THEY WILL ASK thee as to what they should spend on others. Say: "Whatever of your wealth you spend shall [first] be for your parents, and for the near of kin, and the orphans, and the needy, and the wayfarer; and whatever good you do, verily, God has full knowledge thereof." - Al-Baqarah (2:215)
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Wednesday, 30 May 2012

Yesterday’s cases…

Yesterday was my second clinic duty for the year at Taiping Hospital. Since we only send our volunteers once a month to Taiping for clinic duty, and we have 3 teams, our turn would come once every 3 months. For Ipoh clinic, I’d usually go every 2nd and 4th Wednesdays of each month.

The other 2 teams have 2 volunteers in each team, while for my team I cater for any trainee volunteers who’d like to join me. Yesterday however, I was alone. The moment I got to MOPD, I went straight to the doctor’s room to inform the nurse I was already there and to enquire if there were any cases to be referred. According to the nurse there were quite a few cases.

I waited at the praying room cum makeshift counselling room, located just behind the doctor’s room. Wasn’t bothered to get chairs, so I just sat on the carpet, with my netbook on lap, surfing the internet while waiting for the cases to be referred.

After a while, the nurse brought in a new case – a skinny looking guy, in his late thirties. Looking at his name which was quite unique, I remembered he used to call me before, seeking financial help. Another PLHIV gave him my number and told him to ask me if we Buddies could offer financial help. But our funds are more for children education, and since this guy was unmarried, there wasn’t much I could offer him but choices of where he could seek help from.

I was quite surprised when his case was referred to me as a new case. All the while, when he called (I think it was some time last year or the year before), I thought he had already gone for appointments at the HIV clinic. Apparently he only went to a nearby Klinik Kesihatan for his methadone fix, not HIV treatment. He now rents a room at RM150 per month, and works from midnight to early morning, processing chicken. Pay is based on hourly basis. However of late, he had been feeling rather weak, and so had been missing from work for almost 2 weeks.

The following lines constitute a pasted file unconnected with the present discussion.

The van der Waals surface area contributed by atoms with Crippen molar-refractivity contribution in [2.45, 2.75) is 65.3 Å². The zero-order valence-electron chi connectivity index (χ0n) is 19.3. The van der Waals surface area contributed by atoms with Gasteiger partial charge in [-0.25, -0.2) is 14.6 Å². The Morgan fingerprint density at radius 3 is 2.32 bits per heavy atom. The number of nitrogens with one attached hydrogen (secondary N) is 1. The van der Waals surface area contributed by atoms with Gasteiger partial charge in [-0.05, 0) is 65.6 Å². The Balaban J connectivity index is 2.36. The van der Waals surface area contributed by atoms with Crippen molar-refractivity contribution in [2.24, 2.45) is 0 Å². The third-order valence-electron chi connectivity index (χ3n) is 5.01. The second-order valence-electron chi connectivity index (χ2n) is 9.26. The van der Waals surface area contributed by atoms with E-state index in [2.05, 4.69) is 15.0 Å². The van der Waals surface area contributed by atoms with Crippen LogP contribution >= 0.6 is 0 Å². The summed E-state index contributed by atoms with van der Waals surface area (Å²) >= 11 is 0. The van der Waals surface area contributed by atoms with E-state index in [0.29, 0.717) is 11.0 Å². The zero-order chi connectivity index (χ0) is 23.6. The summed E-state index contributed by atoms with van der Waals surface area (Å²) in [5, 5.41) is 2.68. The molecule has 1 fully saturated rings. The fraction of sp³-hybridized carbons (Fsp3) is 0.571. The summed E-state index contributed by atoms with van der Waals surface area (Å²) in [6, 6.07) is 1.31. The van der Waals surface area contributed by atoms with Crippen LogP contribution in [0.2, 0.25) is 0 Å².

The next case referred was that of Rogayah, a 52 year old lady. 2 young ladies, aged around late teens to early twenties, came along with her. They were her children, accompanying her to the hospital.

Rogayah has 7 children, all from her first marriage. When her first husband died, she then remarried. The 2nd husband died about 4 years ago of TB. Apparently, when the 2nd husband died, Rogayah and her children were tested for TB, all turned out negative. I’m not really sure if the husband was diagnosed HIV+, or if he ever got tested for HIV. But when he died, Rogayah was not tested for HIV.

That was until about 2 or 3 months ago, when Rogayah was warded for TB. Tests were done and she was found to be HIV positive. I looked through the file, and noticed that her CD4 was already very low, while her viral load was very very high. Rogayah herself seemed to be strong at heart… or maybe she was trying to be strong for her children. As I explained things to them, I could see tears in the eyes of her daughters. I am glad however that the daughters seemed to be very very supportive of their mother. They have to be strong for their mother as well.

As I went to the doctor’s room to return Rogayah’s medical file, the doctor immediately told me that Maznah, the young lady I went to visit earlier this month at a squatter area, had already given birth to a baby boy. Remember Maznah? I posted her story here. She’s supposed to deliver in July, but last week, when she kept on vomiting every time she ate anything, even her meds, she was warded again. And she ended up having to deliver the baby, prematurely.